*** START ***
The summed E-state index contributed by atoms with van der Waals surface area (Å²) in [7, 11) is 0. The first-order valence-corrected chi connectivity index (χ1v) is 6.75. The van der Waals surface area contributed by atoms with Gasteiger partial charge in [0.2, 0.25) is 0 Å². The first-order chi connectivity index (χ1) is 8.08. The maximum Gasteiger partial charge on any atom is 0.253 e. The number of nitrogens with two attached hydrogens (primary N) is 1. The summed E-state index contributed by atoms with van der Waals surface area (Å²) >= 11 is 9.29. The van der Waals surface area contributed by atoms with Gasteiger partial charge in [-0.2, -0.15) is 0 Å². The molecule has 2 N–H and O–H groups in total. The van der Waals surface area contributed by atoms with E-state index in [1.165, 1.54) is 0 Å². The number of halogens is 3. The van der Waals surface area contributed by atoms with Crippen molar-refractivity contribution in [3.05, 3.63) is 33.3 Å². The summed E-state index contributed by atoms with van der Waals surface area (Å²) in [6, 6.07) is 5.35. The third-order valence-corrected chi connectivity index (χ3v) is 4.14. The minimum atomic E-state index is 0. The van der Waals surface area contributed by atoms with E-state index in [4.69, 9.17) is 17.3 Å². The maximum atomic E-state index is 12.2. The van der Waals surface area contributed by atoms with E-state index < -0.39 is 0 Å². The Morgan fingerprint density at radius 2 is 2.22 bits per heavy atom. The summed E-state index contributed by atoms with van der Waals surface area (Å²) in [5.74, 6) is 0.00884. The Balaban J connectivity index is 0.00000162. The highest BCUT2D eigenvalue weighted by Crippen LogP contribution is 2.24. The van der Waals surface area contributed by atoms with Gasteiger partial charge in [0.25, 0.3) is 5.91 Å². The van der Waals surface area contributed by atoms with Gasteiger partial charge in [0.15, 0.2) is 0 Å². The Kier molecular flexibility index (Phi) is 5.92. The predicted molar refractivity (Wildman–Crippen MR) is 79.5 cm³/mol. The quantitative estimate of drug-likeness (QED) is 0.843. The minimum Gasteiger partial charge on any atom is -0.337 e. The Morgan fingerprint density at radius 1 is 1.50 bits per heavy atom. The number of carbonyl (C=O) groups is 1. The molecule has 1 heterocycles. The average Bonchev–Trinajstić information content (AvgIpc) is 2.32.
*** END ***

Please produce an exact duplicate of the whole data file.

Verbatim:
The summed E-state index contributed by atoms with van der Waals surface area (Å²) in [7, 11) is 0. The first-order valence-corrected chi connectivity index (χ1v) is 6.75. The van der Waals surface area contributed by atoms with Gasteiger partial charge in [0.2, 0.25) is 0 Å². The first-order chi connectivity index (χ1) is 8.08. The maximum Gasteiger partial charge on any atom is 0.253 e. The number of nitrogens with two attached hydrogens (primary N) is 1. The summed E-state index contributed by atoms with van der Waals surface area (Å²) >= 11 is 9.29. The van der Waals surface area contributed by atoms with Gasteiger partial charge in [-0.2, -0.15) is 0 Å². The molecule has 2 N–H and O–H groups in total. The van der Waals surface area contributed by atoms with E-state index in [1.165, 1.54) is 0 Å². The number of halogens is 3. The van der Waals surface area contributed by atoms with Crippen molar-refractivity contribution in [3.05, 3.63) is 33.3 Å². The summed E-state index contributed by atoms with van der Waals surface area (Å²) in [6, 6.07) is 5.35. The third-order valence-corrected chi connectivity index (χ3v) is 4.14. The minimum atomic E-state index is 0. The van der Waals surface area contributed by atoms with E-state index in [4.69, 9.17) is 17.3 Å². The maximum atomic E-state index is 12.2. The van der Waals surface area contributed by atoms with E-state index < -0.39 is 0 Å². The Morgan fingerprint density at radius 2 is 2.22 bits per heavy atom. The summed E-state index contributed by atoms with van der Waals surface area (Å²) in [5.74, 6) is 0.00884. The Balaban J connectivity index is 0.00000162. The highest BCUT2D eigenvalue weighted by Crippen LogP contribution is 2.24. The van der Waals surface area contributed by atoms with Gasteiger partial charge in [0.25, 0.3) is 5.91 Å². The van der Waals surface area contributed by atoms with Gasteiger partial charge in [0.15, 0.2) is 0 Å². The Kier molecular flexibility index (Phi) is 5.92. The predicted molar refractivity (Wildman–Crippen MR) is 79.5 cm³/mol. The quantitative estimate of drug-likeness (QED) is 0.843. The minimum Gasteiger partial charge on any atom is -0.337 e. The Morgan fingerprint density at radius 1 is 1.50 bits per heavy atom. The number of carbonyl (C=O) groups is 1. The molecule has 1 heterocycles. The average Bonchev–Trinajstić information content (AvgIpc) is 2.32.